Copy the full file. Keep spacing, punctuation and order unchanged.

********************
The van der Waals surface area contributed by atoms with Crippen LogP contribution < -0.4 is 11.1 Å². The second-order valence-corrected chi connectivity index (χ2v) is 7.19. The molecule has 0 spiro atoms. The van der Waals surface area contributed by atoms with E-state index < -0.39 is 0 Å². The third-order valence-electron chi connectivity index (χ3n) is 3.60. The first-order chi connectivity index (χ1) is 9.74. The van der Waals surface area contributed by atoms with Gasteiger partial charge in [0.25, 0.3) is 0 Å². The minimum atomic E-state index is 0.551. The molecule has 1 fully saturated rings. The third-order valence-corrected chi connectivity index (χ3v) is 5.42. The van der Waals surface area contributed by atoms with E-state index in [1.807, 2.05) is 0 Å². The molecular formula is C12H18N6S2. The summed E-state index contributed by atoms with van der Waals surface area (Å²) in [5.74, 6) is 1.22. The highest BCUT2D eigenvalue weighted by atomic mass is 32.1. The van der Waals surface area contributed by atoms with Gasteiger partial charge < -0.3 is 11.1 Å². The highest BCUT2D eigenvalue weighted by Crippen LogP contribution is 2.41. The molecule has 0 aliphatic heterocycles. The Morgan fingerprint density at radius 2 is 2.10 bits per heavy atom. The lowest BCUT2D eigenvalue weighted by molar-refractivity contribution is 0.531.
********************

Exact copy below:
The van der Waals surface area contributed by atoms with Crippen LogP contribution < -0.4 is 11.1 Å². The second-order valence-corrected chi connectivity index (χ2v) is 7.19. The molecule has 0 spiro atoms. The van der Waals surface area contributed by atoms with E-state index < -0.39 is 0 Å². The third-order valence-electron chi connectivity index (χ3n) is 3.60. The first-order chi connectivity index (χ1) is 9.74. The van der Waals surface area contributed by atoms with Gasteiger partial charge in [0.25, 0.3) is 0 Å². The minimum atomic E-state index is 0.551. The molecule has 1 fully saturated rings. The third-order valence-corrected chi connectivity index (χ3v) is 5.42. The van der Waals surface area contributed by atoms with E-state index in [1.807, 2.05) is 0 Å². The molecular formula is C12H18N6S2. The summed E-state index contributed by atoms with van der Waals surface area (Å²) in [5.74, 6) is 1.22. The highest BCUT2D eigenvalue weighted by atomic mass is 32.1. The van der Waals surface area contributed by atoms with Gasteiger partial charge < -0.3 is 11.1 Å². The highest BCUT2D eigenvalue weighted by Crippen LogP contribution is 2.41. The molecule has 0 aliphatic heterocycles. The Morgan fingerprint density at radius 2 is 2.10 bits per heavy atom. The lowest BCUT2D eigenvalue weighted by molar-refractivity contribution is 0.531.